When Family Love Strangles and Love Outside the Family Disappoints: The Irish Family in the Early Novels of Kate O’Brien and Edna O’Brien

Vesna Ukić Košta

Abstract


This paper sets out to examine various representations of the patriarchal Irish family, constricting family ties, and the role of women within the family in Kate O’Brien’s novels The Ante-Room (1934) and Mary Lavelle (1936) and Edna O’Brien’s The Country Girls Trilogy (The Country Girls (1960), Lonely Girl (1962) and Girls in Their Married Bliss (1964)). The paper attempts to demonstrate that in these works both authors more or less openly defy the Church-state conception of the ideal family and the ground tenets of Catholicism of their time. The aim of the analysis is to show that the novels represent the family as a highly repressive force which constantly supervises women and holds their desires in check throughout their lives.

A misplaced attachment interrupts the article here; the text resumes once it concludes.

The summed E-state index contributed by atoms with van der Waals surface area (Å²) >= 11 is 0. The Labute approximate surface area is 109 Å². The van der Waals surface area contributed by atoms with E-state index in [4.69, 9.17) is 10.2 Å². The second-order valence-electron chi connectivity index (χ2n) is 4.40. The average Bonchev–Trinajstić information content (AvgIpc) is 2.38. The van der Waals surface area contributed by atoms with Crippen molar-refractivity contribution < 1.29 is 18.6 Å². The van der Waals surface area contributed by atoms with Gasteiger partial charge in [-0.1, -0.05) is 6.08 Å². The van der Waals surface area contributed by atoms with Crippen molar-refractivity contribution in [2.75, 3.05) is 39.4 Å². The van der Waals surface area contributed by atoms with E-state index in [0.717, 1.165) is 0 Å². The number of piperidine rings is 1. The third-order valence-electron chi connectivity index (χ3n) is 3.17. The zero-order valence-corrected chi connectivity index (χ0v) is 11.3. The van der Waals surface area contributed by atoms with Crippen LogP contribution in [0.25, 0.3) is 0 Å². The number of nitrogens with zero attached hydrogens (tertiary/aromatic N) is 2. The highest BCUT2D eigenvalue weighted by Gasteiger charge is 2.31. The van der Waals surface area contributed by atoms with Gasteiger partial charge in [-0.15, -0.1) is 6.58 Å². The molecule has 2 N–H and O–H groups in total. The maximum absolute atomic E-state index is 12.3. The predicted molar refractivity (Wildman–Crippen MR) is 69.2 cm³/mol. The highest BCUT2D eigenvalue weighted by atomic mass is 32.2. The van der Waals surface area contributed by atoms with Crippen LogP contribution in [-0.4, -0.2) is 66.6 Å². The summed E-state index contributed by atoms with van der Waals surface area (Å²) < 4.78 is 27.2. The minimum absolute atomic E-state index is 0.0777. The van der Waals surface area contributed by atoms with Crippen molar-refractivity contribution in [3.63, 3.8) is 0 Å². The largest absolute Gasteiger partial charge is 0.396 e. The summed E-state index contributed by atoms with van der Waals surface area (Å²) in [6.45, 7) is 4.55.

Keywords: Kate O’Brien, Edna O’Brien, early novels, Irish family, Catholicism.


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DOI: http://dx.doi.org/10.0001/(aj).v3i8.304

DOI (PDF): http://dx.doi.org/10.0001/(aj).v3i8.304.g1516

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